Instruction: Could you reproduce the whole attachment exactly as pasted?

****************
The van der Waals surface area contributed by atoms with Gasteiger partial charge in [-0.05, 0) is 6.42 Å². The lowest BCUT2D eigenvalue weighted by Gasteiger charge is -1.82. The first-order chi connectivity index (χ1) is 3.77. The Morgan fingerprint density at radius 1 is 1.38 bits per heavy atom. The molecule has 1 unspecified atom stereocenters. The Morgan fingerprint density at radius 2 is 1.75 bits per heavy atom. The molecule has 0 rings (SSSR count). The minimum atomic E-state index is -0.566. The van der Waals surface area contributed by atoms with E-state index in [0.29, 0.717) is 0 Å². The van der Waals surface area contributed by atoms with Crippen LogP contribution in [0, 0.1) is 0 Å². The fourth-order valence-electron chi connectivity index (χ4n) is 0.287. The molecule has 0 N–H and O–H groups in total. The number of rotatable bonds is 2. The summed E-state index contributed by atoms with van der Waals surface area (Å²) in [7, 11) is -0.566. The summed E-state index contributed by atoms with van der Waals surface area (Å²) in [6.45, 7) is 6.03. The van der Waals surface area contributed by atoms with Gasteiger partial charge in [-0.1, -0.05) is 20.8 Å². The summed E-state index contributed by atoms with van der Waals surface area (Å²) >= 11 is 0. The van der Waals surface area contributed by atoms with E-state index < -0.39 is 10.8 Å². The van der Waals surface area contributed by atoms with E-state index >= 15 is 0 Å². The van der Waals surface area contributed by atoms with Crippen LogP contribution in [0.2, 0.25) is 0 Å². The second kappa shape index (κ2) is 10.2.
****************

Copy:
The van der Waals surface area contributed by atoms with Gasteiger partial charge in [-0.05, 0) is 6.42 Å². The lowest BCUT2D eigenvalue weighted by Gasteiger charge is -1.82. The first-order chi connectivity index (χ1) is 3.77. The Morgan fingerprint density at radius 1 is 1.38 bits per heavy atom. The molecule has 1 unspecified atom stereocenters. The Morgan fingerprint density at radius 2 is 1.75 bits per heavy atom. The molecule has 0 rings (SSSR count). The minimum atomic E-state index is -0.566. The van der Waals surface area contributed by atoms with E-state index in [0.29, 0.717) is 0 Å². The van der Waals surface area contributed by atoms with Crippen LogP contribution in [0, 0.1) is 0 Å². The fourth-order valence-electron chi connectivity index (χ4n) is 0.287. The molecule has 0 N–H and O–H groups in total. The number of rotatable bonds is 2. The summed E-state index contributed by atoms with van der Waals surface area (Å²) in [7, 11) is -0.566. The summed E-state index contributed by atoms with van der Waals surface area (Å²) in [6.45, 7) is 6.03. The van der Waals surface area contributed by atoms with Gasteiger partial charge in [-0.1, -0.05) is 20.8 Å². The summed E-state index contributed by atoms with van der Waals surface area (Å²) >= 11 is 0. The van der Waals surface area contributed by atoms with E-state index < -0.39 is 10.8 Å². The van der Waals surface area contributed by atoms with E-state index >= 15 is 0 Å². The van der Waals surface area contributed by atoms with Crippen LogP contribution in [0.2, 0.25) is 0 Å². The second kappa shape index (κ2) is 10.2.